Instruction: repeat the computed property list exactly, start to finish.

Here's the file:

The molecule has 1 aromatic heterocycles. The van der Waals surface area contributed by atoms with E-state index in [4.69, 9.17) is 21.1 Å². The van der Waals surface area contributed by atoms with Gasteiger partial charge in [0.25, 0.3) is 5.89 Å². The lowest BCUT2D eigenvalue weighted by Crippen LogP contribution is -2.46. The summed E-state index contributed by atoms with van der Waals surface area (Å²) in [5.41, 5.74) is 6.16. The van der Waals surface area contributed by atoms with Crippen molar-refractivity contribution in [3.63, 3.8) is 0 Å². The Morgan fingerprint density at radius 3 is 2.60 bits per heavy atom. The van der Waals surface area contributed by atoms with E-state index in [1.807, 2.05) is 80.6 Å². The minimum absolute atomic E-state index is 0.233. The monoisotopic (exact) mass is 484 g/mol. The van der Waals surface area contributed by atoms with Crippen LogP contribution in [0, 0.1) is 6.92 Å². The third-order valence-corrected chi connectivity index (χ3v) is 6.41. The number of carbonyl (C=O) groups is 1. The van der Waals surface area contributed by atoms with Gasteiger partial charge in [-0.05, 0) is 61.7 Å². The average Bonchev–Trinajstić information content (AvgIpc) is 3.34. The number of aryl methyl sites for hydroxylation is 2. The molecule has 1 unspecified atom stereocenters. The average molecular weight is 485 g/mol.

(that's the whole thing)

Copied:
The molecule has 1 aromatic heterocycles. The van der Waals surface area contributed by atoms with E-state index in [4.69, 9.17) is 21.1 Å². The van der Waals surface area contributed by atoms with Gasteiger partial charge in [0.25, 0.3) is 5.89 Å². The lowest BCUT2D eigenvalue weighted by Crippen LogP contribution is -2.46. The summed E-state index contributed by atoms with van der Waals surface area (Å²) in [5.41, 5.74) is 6.16. The van der Waals surface area contributed by atoms with Crippen molar-refractivity contribution in [3.63, 3.8) is 0 Å². The Morgan fingerprint density at radius 3 is 2.60 bits per heavy atom. The van der Waals surface area contributed by atoms with E-state index in [1.807, 2.05) is 80.6 Å². The minimum absolute atomic E-state index is 0.233. The monoisotopic (exact) mass is 484 g/mol. The van der Waals surface area contributed by atoms with Crippen LogP contribution in [0, 0.1) is 6.92 Å². The third-order valence-corrected chi connectivity index (χ3v) is 6.41. The number of carbonyl (C=O) groups is 1. The van der Waals surface area contributed by atoms with Gasteiger partial charge in [-0.05, 0) is 61.7 Å². The average Bonchev–Trinajstić information content (AvgIpc) is 3.34. The number of aryl methyl sites for hydroxylation is 2. The molecule has 1 unspecified atom stereocenters. The average molecular weight is 485 g/mol.